Different grip manufacturers also design their grips in different shapes too. Generally, golf grips come in three different kinds; round grips, ribbed grips or alignment grips. Most golfers will have played with a round grip before, as they are the most common grip you are likely to find on a golf club. If you're planning on putting your golf grips on yourself, round grips are perhaps the easiest to apply as they require little alignment because their circular shape means they have the same diameter all the way around.
Ribbed grips, also known as reminder grips, help golfers keep their hands set at the same position each time they grasp the club. They feature an internal ridge or rib that runs along the spine of the shaft, which helps players feel the bottom of the club grip, so they know exactly where to place their hands for each shot. Alignment grips, also known as calibrated grips, are a more comprehensive version of the ribbed grip that provide golfers with a wider, more prominent rib on the grip to help players better locate where to set their hands on the club. Depending on your abilities as a golfer, the shape of the grip can play an essential part in how well you play your shots.
Having a tacky grip on your clubs is another crucial factor that all players should consider when purchasing a new driver. The better the grip, the more you can relax your hands when holding the club. That can allow golfers to use their shoulders and arms to create a better more controlled and fluid stroke. Golfers are taught to have a relaxed grip on the club, so the tackier the grip, the better as that can improve how you swing through the ball.
Similar to when picking the driver that is right for you, you’re going to want to factor in how that club feels on impact. The same goes for when you’re trialing different grips. You’ll want to pick the grip that gives you the best responsivity, control and overall feel as you hit through the ball. Again that is subjective from golfer to golfer. For example, some players like to feel more vibrations coming up the club, while others would prefer that sensation to be dampened. Depending on what works best for you, trying out different types of grip can help you discover the best one for your needs as a golfer. So head down to your local club shop to try out more.
4. Moisture management
While feel and tackiness are significant factors to consider when picking a driver grip, moisture management is something that many golfers forget about. Even if you don't get sweaty hands when playing golf, you're not always going to be playing golf in 30º of sunshine. The elements can change quickly on the course and for that reason, getting the grip that provides optimum moisture management will be vital in helping you hit sweeter, longer golf shots. Plus, if you suffer from sweaty hands, it is vital to get a tacky club grip, as even though your hands will be slippy, there is a greater chance of you swinging through the ball with a controlled stroke if your club grip is tacky enough to keep your hands in place.
Style might interestingly be one of the most crucial things to consider when purchasing a new club grip. As golf is primarily a mental game, looking good on the course means feeling good. And if you’re feeling good, then you are inevitably going to be higher in confidence. For example, standing over the ball while holding a club that looks the part, and makes you feel confident, can go a long way in helping you hit more consistent shots and reduce your scores. For that reason, pick a grip that not only feels good but looks good too.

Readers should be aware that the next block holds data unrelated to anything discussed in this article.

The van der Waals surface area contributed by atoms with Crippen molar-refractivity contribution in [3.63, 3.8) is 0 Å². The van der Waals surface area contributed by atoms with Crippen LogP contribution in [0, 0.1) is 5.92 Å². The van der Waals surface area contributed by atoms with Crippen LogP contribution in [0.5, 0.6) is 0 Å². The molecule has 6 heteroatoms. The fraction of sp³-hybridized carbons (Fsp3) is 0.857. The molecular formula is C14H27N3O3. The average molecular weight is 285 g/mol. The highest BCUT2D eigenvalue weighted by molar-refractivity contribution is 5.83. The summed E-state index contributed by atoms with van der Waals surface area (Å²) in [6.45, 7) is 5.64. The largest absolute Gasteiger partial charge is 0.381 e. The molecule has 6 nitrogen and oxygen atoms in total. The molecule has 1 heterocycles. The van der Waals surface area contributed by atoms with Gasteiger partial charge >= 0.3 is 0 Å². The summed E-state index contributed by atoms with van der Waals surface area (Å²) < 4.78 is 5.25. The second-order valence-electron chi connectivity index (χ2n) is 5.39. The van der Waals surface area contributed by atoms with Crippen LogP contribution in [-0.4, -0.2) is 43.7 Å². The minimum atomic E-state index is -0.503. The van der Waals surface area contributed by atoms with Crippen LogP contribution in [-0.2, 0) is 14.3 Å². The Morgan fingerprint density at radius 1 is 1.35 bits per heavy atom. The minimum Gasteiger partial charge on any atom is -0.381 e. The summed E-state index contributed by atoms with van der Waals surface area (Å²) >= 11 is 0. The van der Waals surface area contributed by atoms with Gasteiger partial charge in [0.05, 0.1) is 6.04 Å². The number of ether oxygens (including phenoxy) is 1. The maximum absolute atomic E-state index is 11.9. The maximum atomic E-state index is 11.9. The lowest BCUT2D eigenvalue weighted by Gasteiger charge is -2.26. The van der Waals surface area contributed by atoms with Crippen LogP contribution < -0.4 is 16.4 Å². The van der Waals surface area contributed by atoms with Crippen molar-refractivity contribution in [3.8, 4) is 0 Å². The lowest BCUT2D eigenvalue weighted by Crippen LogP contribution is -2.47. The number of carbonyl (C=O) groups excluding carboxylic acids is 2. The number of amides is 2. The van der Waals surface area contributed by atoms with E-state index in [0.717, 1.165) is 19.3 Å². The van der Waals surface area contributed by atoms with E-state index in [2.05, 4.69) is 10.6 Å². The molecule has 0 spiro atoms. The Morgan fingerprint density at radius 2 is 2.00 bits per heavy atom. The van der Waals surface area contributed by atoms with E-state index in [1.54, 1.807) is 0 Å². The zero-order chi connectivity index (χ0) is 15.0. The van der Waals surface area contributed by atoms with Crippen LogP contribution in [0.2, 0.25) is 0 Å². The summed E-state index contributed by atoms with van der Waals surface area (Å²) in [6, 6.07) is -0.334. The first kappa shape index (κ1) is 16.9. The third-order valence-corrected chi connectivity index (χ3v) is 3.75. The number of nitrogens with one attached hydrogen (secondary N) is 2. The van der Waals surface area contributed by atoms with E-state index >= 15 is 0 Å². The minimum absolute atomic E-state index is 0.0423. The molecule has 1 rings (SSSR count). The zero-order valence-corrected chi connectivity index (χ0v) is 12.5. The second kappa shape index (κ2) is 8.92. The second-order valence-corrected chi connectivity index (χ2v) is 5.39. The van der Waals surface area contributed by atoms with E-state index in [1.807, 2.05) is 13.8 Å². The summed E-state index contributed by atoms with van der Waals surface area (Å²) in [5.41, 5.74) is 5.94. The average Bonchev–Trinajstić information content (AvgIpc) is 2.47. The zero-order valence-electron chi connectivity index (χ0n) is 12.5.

Are Driver grips the same as iron grips?
Generally, the grip on a driver can be the same as those on an iron. Some players may want a little more grip on their driver so may opt to place a tackier grip on their driver than their iron. But sometimes its best to keep all your club grips the same so you know where you're placing your hands on the club every time you pick them up.
What is the best kind of grip to put on my driver?
That depends on what suits you as a golfer. While some players might like a round grip, others may prefer a ribbed grip they can use to help them set their hands on the club in the same position each time they pick up the driver. For that reason, picking the right grip for your driver comes down to personal preference. Our best advice is to get down to your local pro shop and try each type of driver grip out.
What size grip should I put on my driver?
Depending on the size of your hands, different golfers will suit various grip sizes. First, you should start by measuring the size of your hand by measuring the distance between the most prominent crease on your hand and your middle finger. Once you have that measurement, you should pick the corresponding grip size.
1. Crease to fingertip: 0"-5" - Grip size: Small
2. Crease to fingertip: 5" to 6.5" - Grip size: Undersize
3. Crease to fingertip: 6.6" to 7.5" - Grip size: Small
4. Crease to fingertip: 7.6" to 9" - Grip size: Midsize
5. Crease to fingertip: 9.1" to 10" - Grip size: Large
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A golfer for most of his life, Sam is a Senior Staff Writer for Golf Monthly.
Working with golf gear and equipment over the last six years, Sam has quickly built outstanding knowledge and expertise on golf products ranging from drivers, to balls, to shoes.
He combines this knowledge with a passion for helping golfers get the best gear for them, and as such Sam manages a team of writers that look to deliver the most accurate and informative reviews and buying advice. This is so the reader can find exactly what they are looking for.
Sam now spends most of his time testing and looking after golf gear content for the website, whilst he is also responsible for all content related to golf apparel.
He also oversees all Tour player content as well so if you need to know what clubs Tiger or Rory has in play, Sam is the person to ask.
Unfortunately, Sam is not a member of any club at the moment but regularly gets out on the golf course to keep up the facade of having a handicap of five.
Sam's What's In The Bag:
Driver: Titleist TS3 (9 degrees)
Fairway Wood: Callaway Paradym (15 degrees), Nike Covert Tour 2.0 (19 degrees)
Irons (4-PW): Titleist AP2
Wedges: Titleist Vokey SM7 54˚, 58˚
Putter: Scotty Cameron Phantom X 5.5
Ball: Srixon Z-Star Diamond